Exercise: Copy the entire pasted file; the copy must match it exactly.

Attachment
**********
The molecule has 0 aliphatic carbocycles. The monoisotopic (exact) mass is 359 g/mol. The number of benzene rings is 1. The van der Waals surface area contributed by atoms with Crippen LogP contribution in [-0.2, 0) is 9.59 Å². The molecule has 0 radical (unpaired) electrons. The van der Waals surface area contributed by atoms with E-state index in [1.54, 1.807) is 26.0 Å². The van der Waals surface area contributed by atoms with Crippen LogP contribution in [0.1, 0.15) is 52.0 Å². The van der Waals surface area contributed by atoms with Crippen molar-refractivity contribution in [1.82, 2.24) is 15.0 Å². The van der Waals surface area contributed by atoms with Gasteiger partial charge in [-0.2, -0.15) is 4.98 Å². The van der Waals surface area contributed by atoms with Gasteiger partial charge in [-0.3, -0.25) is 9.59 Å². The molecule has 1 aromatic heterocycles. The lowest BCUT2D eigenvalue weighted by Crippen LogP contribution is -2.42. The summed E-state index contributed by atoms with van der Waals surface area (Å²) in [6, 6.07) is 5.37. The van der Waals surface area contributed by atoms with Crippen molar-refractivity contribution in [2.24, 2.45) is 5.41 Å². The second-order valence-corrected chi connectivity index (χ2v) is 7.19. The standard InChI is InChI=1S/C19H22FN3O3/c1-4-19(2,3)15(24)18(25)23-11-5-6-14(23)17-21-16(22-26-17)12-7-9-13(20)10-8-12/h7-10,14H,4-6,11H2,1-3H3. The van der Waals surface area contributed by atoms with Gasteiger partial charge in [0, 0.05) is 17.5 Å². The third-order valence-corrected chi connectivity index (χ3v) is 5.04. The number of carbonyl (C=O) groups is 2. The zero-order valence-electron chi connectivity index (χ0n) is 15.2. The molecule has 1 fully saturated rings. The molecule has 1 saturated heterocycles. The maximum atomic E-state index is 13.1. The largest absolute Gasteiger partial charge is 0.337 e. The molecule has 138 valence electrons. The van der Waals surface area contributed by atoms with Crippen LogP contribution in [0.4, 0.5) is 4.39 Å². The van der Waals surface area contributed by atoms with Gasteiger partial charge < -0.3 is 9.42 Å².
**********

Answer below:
The molecule has 0 aliphatic carbocycles. The monoisotopic (exact) mass is 359 g/mol. The number of benzene rings is 1. The van der Waals surface area contributed by atoms with Crippen LogP contribution in [-0.2, 0) is 9.59 Å². The molecule has 0 radical (unpaired) electrons. The van der Waals surface area contributed by atoms with E-state index in [1.54, 1.807) is 26.0 Å². The van der Waals surface area contributed by atoms with Crippen LogP contribution in [0.1, 0.15) is 52.0 Å². The van der Waals surface area contributed by atoms with Crippen molar-refractivity contribution in [1.82, 2.24) is 15.0 Å². The van der Waals surface area contributed by atoms with Gasteiger partial charge in [-0.2, -0.15) is 4.98 Å². The van der Waals surface area contributed by atoms with Gasteiger partial charge in [-0.3, -0.25) is 9.59 Å². The molecule has 1 aromatic heterocycles. The lowest BCUT2D eigenvalue weighted by Crippen LogP contribution is -2.42. The summed E-state index contributed by atoms with van der Waals surface area (Å²) in [6, 6.07) is 5.37. The van der Waals surface area contributed by atoms with Crippen molar-refractivity contribution in [2.24, 2.45) is 5.41 Å². The second-order valence-corrected chi connectivity index (χ2v) is 7.19. The standard InChI is InChI=1S/C19H22FN3O3/c1-4-19(2,3)15(24)18(25)23-11-5-6-14(23)17-21-16(22-26-17)12-7-9-13(20)10-8-12/h7-10,14H,4-6,11H2,1-3H3. The van der Waals surface area contributed by atoms with Gasteiger partial charge in [0, 0.05) is 17.5 Å². The third-order valence-corrected chi connectivity index (χ3v) is 5.04. The number of carbonyl (C=O) groups is 2. The zero-order valence-electron chi connectivity index (χ0n) is 15.2. The molecule has 1 fully saturated rings. The molecule has 1 saturated heterocycles. The maximum atomic E-state index is 13.1. The largest absolute Gasteiger partial charge is 0.337 e. The molecule has 138 valence electrons. The van der Waals surface area contributed by atoms with Crippen LogP contribution in [0.4, 0.5) is 4.39 Å². The van der Waals surface area contributed by atoms with Gasteiger partial charge < -0.3 is 9.42 Å².